That said, he shared with many Whig historians perhaps his most important contribution to the historiography of the American Revolution: the idea that ideas mattered. This contribution helped lay the groundwork for those historians many have called “neo-Whigs.” In the early 1960s, Bernard Bailyn, taking Morgan’s assertion about the importance of ideas as a starting point, traced ideas late in the colonial period. His student, Gordon Wood, traced ideas during the Revolution and the 1780s. From the late 1950s to the 1970s, the American Revolution became the staging ground for intense historiographical debates regarding the intellectual character and causes of the Revolution. Of course, just like the Progressives rose in reaction to the Whigs, neo-Progressives arose in reaction to the neo-Whigs. But Morgan had helped spark what is arguably the most fruitful period of the Revolution’s historiography.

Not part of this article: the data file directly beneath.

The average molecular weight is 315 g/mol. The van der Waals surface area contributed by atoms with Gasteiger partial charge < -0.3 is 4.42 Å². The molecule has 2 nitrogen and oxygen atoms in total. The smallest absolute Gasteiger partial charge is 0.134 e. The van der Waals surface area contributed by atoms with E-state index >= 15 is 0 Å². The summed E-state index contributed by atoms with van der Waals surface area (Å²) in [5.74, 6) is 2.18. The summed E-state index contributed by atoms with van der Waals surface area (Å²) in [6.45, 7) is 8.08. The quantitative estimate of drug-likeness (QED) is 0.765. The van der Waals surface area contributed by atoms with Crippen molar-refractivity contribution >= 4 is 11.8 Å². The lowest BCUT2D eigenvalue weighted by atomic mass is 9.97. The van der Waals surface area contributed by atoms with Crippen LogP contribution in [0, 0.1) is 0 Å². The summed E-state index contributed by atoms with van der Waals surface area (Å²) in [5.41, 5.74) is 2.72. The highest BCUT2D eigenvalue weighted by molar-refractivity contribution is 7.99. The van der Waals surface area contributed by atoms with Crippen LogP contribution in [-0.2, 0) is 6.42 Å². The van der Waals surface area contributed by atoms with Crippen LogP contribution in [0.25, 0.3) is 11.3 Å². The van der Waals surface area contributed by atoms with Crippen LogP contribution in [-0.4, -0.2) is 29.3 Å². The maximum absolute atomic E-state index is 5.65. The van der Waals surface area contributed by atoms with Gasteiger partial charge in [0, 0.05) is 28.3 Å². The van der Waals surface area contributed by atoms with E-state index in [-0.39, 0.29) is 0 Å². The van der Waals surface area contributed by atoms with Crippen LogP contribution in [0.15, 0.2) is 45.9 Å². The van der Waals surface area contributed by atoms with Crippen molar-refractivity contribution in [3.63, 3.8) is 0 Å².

At the end of ten-year period, Morgan was not content with simply having made a significant contribution. He concluded the period first by writing The Birth of the Republic (1956). In less than 200 pages of artfully concise prose, he summarized for a general audience the new interpretation of the Revolution that his previous work had shaped. (Remember that at the time general readers read these kinds of works by academic historians.) He ended the period in 1957 with an article summarizing the historiographical debate in which he had been taking part, “The American Revolution: Revisions in Need of Revising.” More importantly, he suggested directions for historians of the American Revolution to pursue. He challenged them to “dissect the local institutions which produced the American Revolution.” After perhaps the most intensive period of significant productivity of his career, Morgan felt the need to reach out to both the general reader and his fellow academics.